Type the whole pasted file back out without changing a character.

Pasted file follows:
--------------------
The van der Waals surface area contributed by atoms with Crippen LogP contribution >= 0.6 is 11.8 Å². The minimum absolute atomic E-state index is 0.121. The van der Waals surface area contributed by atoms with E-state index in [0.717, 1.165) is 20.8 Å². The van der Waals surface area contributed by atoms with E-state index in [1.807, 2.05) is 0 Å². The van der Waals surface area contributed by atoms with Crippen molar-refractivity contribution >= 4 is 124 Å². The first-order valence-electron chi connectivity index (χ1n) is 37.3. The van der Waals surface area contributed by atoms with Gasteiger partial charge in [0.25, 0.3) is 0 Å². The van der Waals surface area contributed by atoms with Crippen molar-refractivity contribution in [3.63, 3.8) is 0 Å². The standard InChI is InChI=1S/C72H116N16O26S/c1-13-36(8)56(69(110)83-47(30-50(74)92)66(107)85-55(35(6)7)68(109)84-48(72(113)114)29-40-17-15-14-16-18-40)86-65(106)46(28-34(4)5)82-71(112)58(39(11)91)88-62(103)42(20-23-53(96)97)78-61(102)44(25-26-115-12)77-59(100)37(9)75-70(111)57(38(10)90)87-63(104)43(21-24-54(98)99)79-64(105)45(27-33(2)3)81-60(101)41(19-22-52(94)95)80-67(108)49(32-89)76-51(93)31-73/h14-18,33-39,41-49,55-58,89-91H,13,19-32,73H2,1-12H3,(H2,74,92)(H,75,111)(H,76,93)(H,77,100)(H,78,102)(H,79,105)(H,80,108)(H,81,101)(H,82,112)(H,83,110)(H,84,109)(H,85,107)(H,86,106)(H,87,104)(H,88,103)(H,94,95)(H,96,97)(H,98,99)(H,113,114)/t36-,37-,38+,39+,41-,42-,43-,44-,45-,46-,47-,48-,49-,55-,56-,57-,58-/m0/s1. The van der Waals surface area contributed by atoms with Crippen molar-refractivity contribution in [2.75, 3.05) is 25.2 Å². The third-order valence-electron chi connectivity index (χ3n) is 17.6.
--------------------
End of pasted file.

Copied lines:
The van der Waals surface area contributed by atoms with Crippen LogP contribution >= 0.6 is 11.8 Å². The minimum absolute atomic E-state index is 0.121. The van der Waals surface area contributed by atoms with E-state index in [0.717, 1.165) is 20.8 Å². The van der Waals surface area contributed by atoms with E-state index in [1.807, 2.05) is 0 Å². The van der Waals surface area contributed by atoms with Crippen molar-refractivity contribution >= 4 is 124 Å². The first-order valence-electron chi connectivity index (χ1n) is 37.3. The van der Waals surface area contributed by atoms with Gasteiger partial charge in [0.25, 0.3) is 0 Å². The van der Waals surface area contributed by atoms with Crippen molar-refractivity contribution in [3.63, 3.8) is 0 Å². The standard InChI is InChI=1S/C72H116N16O26S/c1-13-36(8)56(69(110)83-47(30-50(74)92)66(107)85-55(35(6)7)68(109)84-48(72(113)114)29-40-17-15-14-16-18-40)86-65(106)46(28-34(4)5)82-71(112)58(39(11)91)88-62(103)42(20-23-53(96)97)78-61(102)44(25-26-115-12)77-59(100)37(9)75-70(111)57(38(10)90)87-63(104)43(21-24-54(98)99)79-64(105)45(27-33(2)3)81-60(101)41(19-22-52(94)95)80-67(108)49(32-89)76-51(93)31-73/h14-18,33-39,41-49,55-58,89-91H,13,19-32,73H2,1-12H3,(H2,74,92)(H,75,111)(H,76,93)(H,77,100)(H,78,102)(H,79,105)(H,80,108)(H,81,101)(H,82,112)(H,83,110)(H,84,109)(H,85,107)(H,86,106)(H,87,104)(H,88,103)(H,94,95)(H,96,97)(H,98,99)(H,113,114)/t36-,37-,38+,39+,41-,42-,43-,44-,45-,46-,47-,48-,49-,55-,56-,57-,58-/m0/s1. The van der Waals surface area contributed by atoms with Crippen molar-refractivity contribution in [2.75, 3.05) is 25.2 Å². The third-order valence-electron chi connectivity index (χ3n) is 17.6.